Expanding masses are a model for discussion of the effects of damage to the various levels of the nervous system. Masses include tumors, abscesses or hemorrhage but also can include edema, whatever the initial cause of the injury. Expanding masses result in rostral-caudal deterioration of neural function which can be observed in patients in whom the process cannot be stopped. In this model, cortical function is affected first, followed by dysfunction of the diencephalon, then midbrain (often due to herniation of the uncus of the medial temporal lobe), then pons and medulla. Figure 17-2 depicts an expanding right intracerebral hemorrhage and its effect on the rostral brain stem. The sequential effects of such a lesion on functions in the 5 categories (consciousness, respirations, pupils, oculomotor/vestibular function and motor response) are listed in Table 17-3.

The first effect of such an expanding lesion would be due to its local effects on sensory and motor function (i.e., left hemiparesis, left hemisensory defect, left visual field deficit). However, when expansion of the mass results in bilateral pressure on the upper brain stem (i.e., diencephalon), characteristic changes in these 5 variables will begin to occur. The progression of deterioration usually occurs in sequence, although steps can be skipped, particularly in rapidly evolving lesions. For example, consciousness will progress from stupor to coma; respirations will progress from eupnea through Cheyne-Stokes respirations, central neurogenic hyperventilation, ataxic breathing and, finally apnea; pupils will progress from normal reactive, through small reactive, to midposition/fixed; the vestibulo-ocular response will go from normal nystagmus through loss of the fast component, to dyconjugate response and then loss of the tonic phase of the reflex (usually with loss of the corneal reflex); and the motor response will go from normal mobility, through paratonia, to localizing noxious stimuli to withdrawal responses, then decorticate posturing and decerebrate responses before losing all motor response other than simple spinal reflexes. The chart usually allows you to determine the level of preserved function (Table 17-3).

It is a useful didactic exercise to understand these levels of function. However, for practical purposes, the determination of progressive levels of rostrocaudal deterioration has prognostic but little therapeutic value when the process has extended beyond the midbrain. When loss of midbrain function is complete in acute deterioration, secondary hemorrhages (Duret hemorrhages) develop into the midbrain and pontine tegmentum in most patients, signaling the permanent cessation of reticular activating system function. These are presumed to occur secondary to traction and tearing of the paramedian vessels penetrating from the major basal arteries (basilar and posterior cerebral arteries). Therefore it is extremely important to recognize rostrocaudal deterioration early in order to institute therapy to prevent progression.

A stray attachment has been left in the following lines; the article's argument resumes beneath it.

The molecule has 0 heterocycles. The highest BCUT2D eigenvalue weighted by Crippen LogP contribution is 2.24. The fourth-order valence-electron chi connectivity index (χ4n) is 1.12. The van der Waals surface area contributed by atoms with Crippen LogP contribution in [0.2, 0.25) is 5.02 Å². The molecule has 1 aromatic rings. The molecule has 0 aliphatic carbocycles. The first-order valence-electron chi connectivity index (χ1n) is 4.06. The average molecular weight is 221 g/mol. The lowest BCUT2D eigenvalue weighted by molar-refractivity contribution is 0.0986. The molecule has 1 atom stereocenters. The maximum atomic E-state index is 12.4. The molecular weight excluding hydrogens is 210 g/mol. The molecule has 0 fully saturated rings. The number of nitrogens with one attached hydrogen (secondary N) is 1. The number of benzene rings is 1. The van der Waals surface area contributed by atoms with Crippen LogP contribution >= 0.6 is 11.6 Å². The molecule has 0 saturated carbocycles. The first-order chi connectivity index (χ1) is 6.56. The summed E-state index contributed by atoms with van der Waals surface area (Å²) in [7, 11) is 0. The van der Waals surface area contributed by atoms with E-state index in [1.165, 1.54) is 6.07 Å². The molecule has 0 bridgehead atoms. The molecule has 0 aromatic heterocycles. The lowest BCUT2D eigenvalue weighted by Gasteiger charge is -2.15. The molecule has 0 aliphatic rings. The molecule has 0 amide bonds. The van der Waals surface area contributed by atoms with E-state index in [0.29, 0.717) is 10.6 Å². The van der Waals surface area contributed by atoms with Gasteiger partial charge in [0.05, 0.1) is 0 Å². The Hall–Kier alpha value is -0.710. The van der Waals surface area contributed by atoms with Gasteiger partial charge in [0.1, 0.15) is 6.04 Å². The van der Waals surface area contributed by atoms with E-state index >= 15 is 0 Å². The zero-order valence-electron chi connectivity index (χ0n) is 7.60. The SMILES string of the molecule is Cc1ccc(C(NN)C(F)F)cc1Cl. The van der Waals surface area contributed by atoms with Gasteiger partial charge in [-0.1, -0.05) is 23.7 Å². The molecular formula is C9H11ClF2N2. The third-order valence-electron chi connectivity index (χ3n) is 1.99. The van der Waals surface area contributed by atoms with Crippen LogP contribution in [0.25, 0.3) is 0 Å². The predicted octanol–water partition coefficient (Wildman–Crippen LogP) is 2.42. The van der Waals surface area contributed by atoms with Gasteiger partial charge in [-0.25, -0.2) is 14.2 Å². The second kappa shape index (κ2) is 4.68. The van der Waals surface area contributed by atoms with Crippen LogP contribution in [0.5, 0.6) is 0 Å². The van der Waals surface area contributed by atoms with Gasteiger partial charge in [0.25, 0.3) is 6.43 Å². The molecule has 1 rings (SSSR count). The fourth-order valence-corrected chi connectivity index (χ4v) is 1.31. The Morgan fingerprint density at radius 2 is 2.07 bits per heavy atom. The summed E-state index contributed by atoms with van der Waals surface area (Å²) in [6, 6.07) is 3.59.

Metabolic encephalopathy

The cerebral cortex is more susceptible to toxic, metabolic or drug-related suppression of activity than is the brain stem. Therefore, metabolic suppression of neural functions initially tends to spare brain stem reflexes and, until very late in the process, spares primitive brain stem functions (oculovestibular, respiratory and pupillary functions) until late. The pupils are usually the last reflex to be detected with metabolic suppression, although a magnifying lens (or otoscope) and a very bright light may be necessary to detect the pupillary response. These case examples will elaborate on the various presentations of metabolic encephalopathy.

We would like to draw your attention to a single important reference for further reading on the subject of stupor and coma. The information in this chapter is considered a primer based largely on the classic text: Diagnosis of Stupor and Coma by Fred Plum and Jerome Posner. Clarity and comprehensive coverage make their book required reading and reference for all physicians who deal with patients who have depressed levels of consciousness.

Dementia vs. encephalopathy